Gary K. Steinberg, MD, PhD

Publication Details

  • THROMBOLYSIS WITH TISSUE-PLASMINOGEN ACTIVATOR (TPA) IS TEMPERATURE-DEPENDENT THROMBOSIS RESEARCH Yenari, M. A., Palmer, J. T., Bracci, P. M., Steinberg, G. K. 1995; 77 (5): 475-481

    Abstract:

    Thrombolysis with tissue plasminogen activator (tPA) and hypothermia are two potential treatment modalities for acute ischemic stroke. Many investigators are studying these modalities both in the laboratory and in clinical trials. Because these modalities each appear to show benefit in animal models, there is considerable interest in studying combined therapy with both thrombolysis and hypothermia. However, it is known that alterations in the coagulation system can occur with decreased body temperature. Clinicians have frequently observed bleeding problems when patients are subjected to hypothermia for a variety of reasons. Hypothermia induced coagulopathy has been attributed to a variety of factors. Hypothermia can cause platelet dysfunction, inhibition of clotting factors, increased fibrinolysis and endogenous production of a heparin-like factor. Groups who studied fibrinolysis and temperature, however, found the opposite to be the case. Clot lysis studies with streptokinase showed increased fibrinolysis at higher temperatures. Data by Mumme suggested that the peak fibrinolytic activity of streptokinase was at 40 degrees C, but at 43 degrees C fibrinolytic activity was decreased. Rijken et al studied plasminogen activation with tissue plasminogen activator (tPA), urokinase and streptokinase at extremely low temperatures. They found less plasminogen activation and fibrinogen degradation at 25 degrees C compared to 37 degrees C, but negligible differences at 10 degrees C, 0 degrees C and -8 degrees C. To our knowledge, there is no data studying the fibrinolytic activity of tissue plasminogen activator (tPA) at temperature ranges between 25-37 degrees C which is the range of temperatures used clinically for therapeutic purposes.(ABSTRACT TRUNCATED AT 250 WORDS)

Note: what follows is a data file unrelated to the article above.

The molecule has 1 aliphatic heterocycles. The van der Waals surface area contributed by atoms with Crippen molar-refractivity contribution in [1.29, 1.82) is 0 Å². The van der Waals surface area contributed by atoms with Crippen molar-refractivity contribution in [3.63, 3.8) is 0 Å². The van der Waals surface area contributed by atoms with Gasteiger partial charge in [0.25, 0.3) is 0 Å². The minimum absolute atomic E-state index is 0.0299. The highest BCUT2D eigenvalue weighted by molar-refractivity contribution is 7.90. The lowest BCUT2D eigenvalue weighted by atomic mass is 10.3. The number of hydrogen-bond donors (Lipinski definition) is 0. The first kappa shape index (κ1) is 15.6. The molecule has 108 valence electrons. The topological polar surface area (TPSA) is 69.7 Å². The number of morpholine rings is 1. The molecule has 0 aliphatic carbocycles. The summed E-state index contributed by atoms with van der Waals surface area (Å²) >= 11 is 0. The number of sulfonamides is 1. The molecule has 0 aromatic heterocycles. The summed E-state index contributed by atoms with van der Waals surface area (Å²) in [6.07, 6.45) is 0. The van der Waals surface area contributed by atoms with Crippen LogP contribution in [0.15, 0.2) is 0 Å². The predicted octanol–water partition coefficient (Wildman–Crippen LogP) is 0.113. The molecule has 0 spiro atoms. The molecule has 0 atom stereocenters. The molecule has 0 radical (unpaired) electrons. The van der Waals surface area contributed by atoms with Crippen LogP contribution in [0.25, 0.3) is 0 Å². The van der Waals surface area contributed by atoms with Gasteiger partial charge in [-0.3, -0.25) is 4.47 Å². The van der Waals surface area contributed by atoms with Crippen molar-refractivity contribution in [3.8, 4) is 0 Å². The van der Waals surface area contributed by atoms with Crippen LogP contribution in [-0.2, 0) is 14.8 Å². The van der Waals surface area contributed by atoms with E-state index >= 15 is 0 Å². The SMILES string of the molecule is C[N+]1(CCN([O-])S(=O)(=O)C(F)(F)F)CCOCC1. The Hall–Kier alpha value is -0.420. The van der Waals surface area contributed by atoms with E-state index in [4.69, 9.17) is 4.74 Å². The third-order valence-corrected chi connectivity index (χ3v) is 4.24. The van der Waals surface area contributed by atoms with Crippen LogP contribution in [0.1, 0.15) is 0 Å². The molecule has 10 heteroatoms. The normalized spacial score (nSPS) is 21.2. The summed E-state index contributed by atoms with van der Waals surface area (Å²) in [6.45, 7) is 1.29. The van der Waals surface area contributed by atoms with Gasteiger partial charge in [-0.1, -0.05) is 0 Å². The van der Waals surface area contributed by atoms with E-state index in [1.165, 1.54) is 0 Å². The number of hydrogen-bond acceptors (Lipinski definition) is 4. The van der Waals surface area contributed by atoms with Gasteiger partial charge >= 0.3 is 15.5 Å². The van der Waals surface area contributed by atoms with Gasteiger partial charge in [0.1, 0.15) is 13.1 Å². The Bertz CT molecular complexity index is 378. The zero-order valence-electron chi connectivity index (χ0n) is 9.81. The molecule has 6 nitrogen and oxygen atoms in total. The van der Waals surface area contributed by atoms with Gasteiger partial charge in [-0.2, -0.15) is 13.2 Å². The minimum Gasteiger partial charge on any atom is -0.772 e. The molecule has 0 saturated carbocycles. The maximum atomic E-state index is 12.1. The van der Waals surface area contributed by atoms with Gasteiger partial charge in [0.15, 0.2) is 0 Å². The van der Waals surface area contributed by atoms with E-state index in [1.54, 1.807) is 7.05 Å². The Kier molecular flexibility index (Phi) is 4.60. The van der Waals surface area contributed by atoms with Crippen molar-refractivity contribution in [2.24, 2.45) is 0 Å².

View details for Web of Science ID A1995QJ05000009

    View details for PubMedID 7778062

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